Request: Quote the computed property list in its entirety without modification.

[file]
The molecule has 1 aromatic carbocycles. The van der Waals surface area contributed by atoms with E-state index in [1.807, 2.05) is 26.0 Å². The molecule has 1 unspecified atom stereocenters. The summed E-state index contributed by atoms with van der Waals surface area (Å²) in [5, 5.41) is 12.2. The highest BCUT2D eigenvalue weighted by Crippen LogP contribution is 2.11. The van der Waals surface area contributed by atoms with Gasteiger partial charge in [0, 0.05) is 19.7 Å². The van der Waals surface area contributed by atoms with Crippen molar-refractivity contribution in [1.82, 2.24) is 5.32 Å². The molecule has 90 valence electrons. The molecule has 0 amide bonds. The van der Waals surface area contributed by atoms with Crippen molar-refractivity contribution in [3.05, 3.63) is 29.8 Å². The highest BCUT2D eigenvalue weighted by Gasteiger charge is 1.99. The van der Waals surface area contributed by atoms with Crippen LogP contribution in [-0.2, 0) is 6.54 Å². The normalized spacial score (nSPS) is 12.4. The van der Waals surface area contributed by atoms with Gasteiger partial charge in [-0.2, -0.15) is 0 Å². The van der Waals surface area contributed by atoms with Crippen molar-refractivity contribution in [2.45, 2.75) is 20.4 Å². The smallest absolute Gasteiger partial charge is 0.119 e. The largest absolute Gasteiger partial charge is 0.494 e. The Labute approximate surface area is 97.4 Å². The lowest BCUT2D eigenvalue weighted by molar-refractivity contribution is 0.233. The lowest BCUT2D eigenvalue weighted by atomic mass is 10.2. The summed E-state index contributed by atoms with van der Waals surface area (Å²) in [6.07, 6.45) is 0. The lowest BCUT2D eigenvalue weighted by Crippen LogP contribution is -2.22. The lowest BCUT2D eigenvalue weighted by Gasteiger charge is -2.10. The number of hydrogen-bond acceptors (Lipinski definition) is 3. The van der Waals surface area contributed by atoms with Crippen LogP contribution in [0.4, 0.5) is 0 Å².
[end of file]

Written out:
The molecule has 1 aromatic carbocycles. The van der Waals surface area contributed by atoms with E-state index in [1.807, 2.05) is 26.0 Å². The molecule has 1 unspecified atom stereocenters. The summed E-state index contributed by atoms with van der Waals surface area (Å²) in [5, 5.41) is 12.2. The highest BCUT2D eigenvalue weighted by Crippen LogP contribution is 2.11. The van der Waals surface area contributed by atoms with Gasteiger partial charge in [0, 0.05) is 19.7 Å². The van der Waals surface area contributed by atoms with Crippen molar-refractivity contribution in [1.82, 2.24) is 5.32 Å². The molecule has 90 valence electrons. The molecule has 0 amide bonds. The van der Waals surface area contributed by atoms with Crippen molar-refractivity contribution in [3.05, 3.63) is 29.8 Å². The highest BCUT2D eigenvalue weighted by Gasteiger charge is 1.99. The van der Waals surface area contributed by atoms with Crippen LogP contribution in [-0.2, 0) is 6.54 Å². The normalized spacial score (nSPS) is 12.4. The van der Waals surface area contributed by atoms with Gasteiger partial charge in [-0.2, -0.15) is 0 Å². The van der Waals surface area contributed by atoms with Crippen molar-refractivity contribution in [2.45, 2.75) is 20.4 Å². The smallest absolute Gasteiger partial charge is 0.119 e. The largest absolute Gasteiger partial charge is 0.494 e. The Labute approximate surface area is 97.4 Å². The lowest BCUT2D eigenvalue weighted by molar-refractivity contribution is 0.233. The lowest BCUT2D eigenvalue weighted by atomic mass is 10.2. The summed E-state index contributed by atoms with van der Waals surface area (Å²) in [6.07, 6.45) is 0. The lowest BCUT2D eigenvalue weighted by Crippen LogP contribution is -2.22. The lowest BCUT2D eigenvalue weighted by Gasteiger charge is -2.10. The number of hydrogen-bond acceptors (Lipinski definition) is 3. The van der Waals surface area contributed by atoms with Crippen LogP contribution in [0.4, 0.5) is 0 Å².